The Karen People

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Yesterday we went for an adventure. We got fed up just lying around in Mae Moei resting, and we had finished all the unfinished work that we needed to do. So we hopped on our little monster truck and decided to do some off-roading.

Everyone says the roads in Myanmar are really bad, and the new super snazzy highway that connects Yangon to Mandalay, is a four laned, overpriced airstrip that has nothing. It goes through nowhere, has no traffic, and apparently is completely useless. We’re better off breaking down on the old road, because at least there, we might run into someone that can help.

So as a warmup we took on the mud and the holes, and our baby bird flew like an angel. She tackled everything that was thrown in her way, except Pyry’s muscles. Sometimes he can be a bit rough while screwing around.

After the breaking in, our angel had started whining a little, so we decided to tighten her up before getting wet again after Songkran. We gave a good yank on every nut and bolt we could find, and the last one, one of the four bolts that keep the front wheel connected, snapped under Pyry’s humungous strength…

Luckily we had decided to do this in front of a shop that just happened to have nice people, with the right tools. In a jiffy they took out the old bolt and gave us a new one, slightly shorter, but seemed a bit harder, so I really hope size doesn’t matter. I think that as long as it’s hard and doesn’t break, it should work fine.

After tightening our nuts, we headed off into the mystery roads that even google maps have never heard of. In the end we found what didn’t know we were looking for, a beautiful valley between two luscious mounds. Every mans dream.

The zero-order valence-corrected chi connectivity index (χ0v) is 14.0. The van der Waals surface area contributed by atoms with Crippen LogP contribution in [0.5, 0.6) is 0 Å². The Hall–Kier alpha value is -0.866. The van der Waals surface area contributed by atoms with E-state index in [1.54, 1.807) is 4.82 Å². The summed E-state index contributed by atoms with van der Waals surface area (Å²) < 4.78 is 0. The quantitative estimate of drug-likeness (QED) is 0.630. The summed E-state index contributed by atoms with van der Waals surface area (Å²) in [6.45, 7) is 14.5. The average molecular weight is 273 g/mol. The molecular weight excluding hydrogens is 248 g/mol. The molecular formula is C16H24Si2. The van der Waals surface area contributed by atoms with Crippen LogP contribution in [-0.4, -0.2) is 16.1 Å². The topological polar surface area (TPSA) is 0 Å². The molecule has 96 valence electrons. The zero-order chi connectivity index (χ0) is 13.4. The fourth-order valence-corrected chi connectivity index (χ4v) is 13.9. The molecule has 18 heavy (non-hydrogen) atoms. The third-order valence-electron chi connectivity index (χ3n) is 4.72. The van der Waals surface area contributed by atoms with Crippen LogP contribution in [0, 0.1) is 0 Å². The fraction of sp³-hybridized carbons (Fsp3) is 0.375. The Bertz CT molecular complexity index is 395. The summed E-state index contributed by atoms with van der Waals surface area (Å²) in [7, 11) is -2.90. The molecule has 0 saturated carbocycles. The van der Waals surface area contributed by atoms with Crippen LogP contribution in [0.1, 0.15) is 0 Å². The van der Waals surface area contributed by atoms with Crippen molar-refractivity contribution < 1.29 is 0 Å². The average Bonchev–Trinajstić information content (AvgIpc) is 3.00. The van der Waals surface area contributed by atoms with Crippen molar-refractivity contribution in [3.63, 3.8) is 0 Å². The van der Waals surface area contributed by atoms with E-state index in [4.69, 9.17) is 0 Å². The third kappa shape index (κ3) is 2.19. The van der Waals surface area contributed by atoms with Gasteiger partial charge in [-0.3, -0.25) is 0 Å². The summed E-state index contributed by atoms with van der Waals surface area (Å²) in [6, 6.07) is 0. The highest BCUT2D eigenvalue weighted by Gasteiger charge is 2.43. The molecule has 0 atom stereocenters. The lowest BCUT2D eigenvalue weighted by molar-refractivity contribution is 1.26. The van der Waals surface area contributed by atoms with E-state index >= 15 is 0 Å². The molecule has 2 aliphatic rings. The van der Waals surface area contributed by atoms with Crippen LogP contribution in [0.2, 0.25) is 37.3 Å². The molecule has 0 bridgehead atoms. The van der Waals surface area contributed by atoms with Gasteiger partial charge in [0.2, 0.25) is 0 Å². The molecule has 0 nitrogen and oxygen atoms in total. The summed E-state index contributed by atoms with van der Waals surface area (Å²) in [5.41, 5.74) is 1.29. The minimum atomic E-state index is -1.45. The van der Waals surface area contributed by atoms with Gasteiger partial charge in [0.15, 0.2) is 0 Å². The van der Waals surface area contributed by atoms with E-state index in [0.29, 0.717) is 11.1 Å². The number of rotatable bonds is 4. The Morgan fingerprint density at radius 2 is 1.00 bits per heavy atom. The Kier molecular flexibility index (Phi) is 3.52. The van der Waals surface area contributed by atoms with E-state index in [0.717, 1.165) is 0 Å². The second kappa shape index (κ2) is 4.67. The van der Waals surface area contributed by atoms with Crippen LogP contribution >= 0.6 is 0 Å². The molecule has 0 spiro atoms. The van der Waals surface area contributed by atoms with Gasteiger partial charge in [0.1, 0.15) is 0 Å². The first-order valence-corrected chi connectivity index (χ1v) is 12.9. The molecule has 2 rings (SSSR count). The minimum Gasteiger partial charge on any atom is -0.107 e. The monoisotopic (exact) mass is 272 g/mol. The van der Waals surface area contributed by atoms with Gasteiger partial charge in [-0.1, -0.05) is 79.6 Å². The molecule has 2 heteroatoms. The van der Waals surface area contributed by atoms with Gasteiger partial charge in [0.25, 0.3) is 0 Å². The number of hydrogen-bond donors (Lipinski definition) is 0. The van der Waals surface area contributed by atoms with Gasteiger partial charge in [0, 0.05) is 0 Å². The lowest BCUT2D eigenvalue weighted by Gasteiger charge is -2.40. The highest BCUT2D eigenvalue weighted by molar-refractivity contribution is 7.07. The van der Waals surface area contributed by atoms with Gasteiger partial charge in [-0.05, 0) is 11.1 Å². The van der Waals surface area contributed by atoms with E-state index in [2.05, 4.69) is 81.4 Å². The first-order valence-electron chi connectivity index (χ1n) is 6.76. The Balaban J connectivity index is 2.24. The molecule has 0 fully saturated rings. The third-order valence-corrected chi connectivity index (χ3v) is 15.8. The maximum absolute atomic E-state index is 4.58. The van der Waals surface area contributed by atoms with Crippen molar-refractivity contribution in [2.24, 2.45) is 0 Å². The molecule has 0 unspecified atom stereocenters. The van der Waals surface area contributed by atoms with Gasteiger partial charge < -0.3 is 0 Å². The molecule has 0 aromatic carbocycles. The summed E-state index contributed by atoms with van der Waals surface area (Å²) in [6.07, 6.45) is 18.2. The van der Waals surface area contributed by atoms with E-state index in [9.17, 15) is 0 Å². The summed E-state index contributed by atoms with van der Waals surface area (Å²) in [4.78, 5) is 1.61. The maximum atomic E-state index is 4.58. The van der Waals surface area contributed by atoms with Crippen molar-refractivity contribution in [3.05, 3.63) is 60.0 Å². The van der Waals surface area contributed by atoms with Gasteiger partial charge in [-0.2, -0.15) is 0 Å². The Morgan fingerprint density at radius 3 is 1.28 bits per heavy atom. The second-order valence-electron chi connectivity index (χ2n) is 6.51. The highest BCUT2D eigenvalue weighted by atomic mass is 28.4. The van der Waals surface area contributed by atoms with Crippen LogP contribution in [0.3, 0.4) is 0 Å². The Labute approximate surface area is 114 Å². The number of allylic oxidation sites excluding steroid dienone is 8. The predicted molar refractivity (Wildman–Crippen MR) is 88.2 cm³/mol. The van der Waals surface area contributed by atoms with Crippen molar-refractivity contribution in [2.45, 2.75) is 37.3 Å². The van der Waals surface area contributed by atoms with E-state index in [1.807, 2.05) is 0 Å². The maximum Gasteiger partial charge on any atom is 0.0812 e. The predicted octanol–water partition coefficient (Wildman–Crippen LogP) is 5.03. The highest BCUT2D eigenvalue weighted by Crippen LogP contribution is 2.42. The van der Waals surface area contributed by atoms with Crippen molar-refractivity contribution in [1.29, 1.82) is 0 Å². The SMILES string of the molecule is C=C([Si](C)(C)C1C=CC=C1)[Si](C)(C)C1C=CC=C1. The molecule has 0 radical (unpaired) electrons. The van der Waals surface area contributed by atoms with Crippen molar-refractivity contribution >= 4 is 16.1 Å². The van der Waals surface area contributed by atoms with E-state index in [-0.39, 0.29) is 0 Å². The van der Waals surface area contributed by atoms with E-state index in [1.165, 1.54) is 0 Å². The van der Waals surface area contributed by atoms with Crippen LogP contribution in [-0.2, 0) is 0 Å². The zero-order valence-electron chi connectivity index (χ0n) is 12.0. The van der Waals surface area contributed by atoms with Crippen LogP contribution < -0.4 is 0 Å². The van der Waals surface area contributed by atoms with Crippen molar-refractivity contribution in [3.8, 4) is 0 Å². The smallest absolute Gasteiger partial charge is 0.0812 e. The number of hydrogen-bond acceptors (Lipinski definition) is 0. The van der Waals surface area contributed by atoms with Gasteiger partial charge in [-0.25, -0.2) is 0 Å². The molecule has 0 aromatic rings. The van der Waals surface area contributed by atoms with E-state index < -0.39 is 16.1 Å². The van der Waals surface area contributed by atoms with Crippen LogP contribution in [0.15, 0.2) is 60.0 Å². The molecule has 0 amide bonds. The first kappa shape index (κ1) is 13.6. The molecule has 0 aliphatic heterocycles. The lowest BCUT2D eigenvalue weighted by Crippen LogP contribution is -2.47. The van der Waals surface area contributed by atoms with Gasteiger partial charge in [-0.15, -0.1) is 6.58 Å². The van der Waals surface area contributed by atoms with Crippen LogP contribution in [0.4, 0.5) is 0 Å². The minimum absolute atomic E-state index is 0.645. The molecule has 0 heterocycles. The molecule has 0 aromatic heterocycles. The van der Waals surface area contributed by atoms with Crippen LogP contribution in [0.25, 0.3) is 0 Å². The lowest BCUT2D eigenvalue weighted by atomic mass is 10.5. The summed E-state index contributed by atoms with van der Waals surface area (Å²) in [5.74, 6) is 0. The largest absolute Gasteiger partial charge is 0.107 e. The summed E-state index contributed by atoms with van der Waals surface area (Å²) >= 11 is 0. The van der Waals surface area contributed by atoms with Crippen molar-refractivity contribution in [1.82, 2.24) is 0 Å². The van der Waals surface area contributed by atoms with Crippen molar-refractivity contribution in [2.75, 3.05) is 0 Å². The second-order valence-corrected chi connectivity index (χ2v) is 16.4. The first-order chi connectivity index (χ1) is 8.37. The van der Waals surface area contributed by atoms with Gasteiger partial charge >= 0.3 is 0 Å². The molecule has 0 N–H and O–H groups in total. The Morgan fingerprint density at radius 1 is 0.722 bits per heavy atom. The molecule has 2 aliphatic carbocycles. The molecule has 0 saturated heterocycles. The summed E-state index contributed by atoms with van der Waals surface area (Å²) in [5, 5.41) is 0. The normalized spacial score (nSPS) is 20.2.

We asked if we could stay the night, and like usually, we were very welcomed. Suddenly there were dozens of kids running around, some throwing our knives around and others playing karate kid with our juggling clubs. Everyone was having a blast.

Once finished, we were so hungry that we bought some of the local eggs and made a Khai Jiao, Thai style omelette on our heavenly kitchen. I think the eggs came from the chicken that was continuously watching me cook, or then from one of the other hundreds that were freely running around. These village people let all life join in the fun, and by doing that, they stay healthy, with nutritious, natural, fresh, free food at all times.

Then we went to wash up in the mountain stream and were greeted by the only man who spoke english. He asked what we were doing, and instead of camping, he asked us to his home. This is when we found out that we had stumbled into a village that has been inhabited by the Karen Tribe for over a millennium.

He showed us to his home, and we chatted for hours. We asked about the Karen people, and they asked us about Finnish people. We laughed a lot and shared very similar views of many things, including the fact that they pride themselves on helping each other, without accepting money.

In the end Juho and Santin found their deepest connection, a true love they share together, Football. It goes to show, that we’re all basically the same.

Then we had dinner. I don’t know what it was, but it was kind of like a crab and fish stew with rice. They were amazed that in Finland we have to pay for our crabs, while they just pick them up from the river. Even the water tasted like proper water, because it came straight from the mountain stream with only a little filtering, though in Finland, the ground water doesn’t even need to be filtered.

Then we found out that the Karen food, compared to Thai food, uses no fish sauce, no sugar, and unlike in Finland, the small crabs are meant to be eaten with the shell on. That way they are much more nutritious, and taste really nice. It was like eating chips.

After our tummies looked like they were about to burst, we jumped on the pick up and went to look for the Songkran after party. This time we got so lost that even the locals didn’t know where we were.

We ended up coming back to the village, where they had pitched up a tivoli at the temple grounds, and enjoyed the old school film projector, and Pyry shot some stuffed rabbits for his godson.

Then it was time to sleep.

We woke up at the third call of the roosters, i.e. 5 am, the natural wake up time. It’s amazing how one rooster starts, then the next one joins in, then the next, then a dog, and soon the whole valley is echoing with life. It is simply the most natural wake up call, and it feels good.

We packed up, checked the oil, checked the water, and rolled off towards the sunrise. It was a wonderful experience.

Ta blu dòh mä, my brothers! You shall always be in our hearts.

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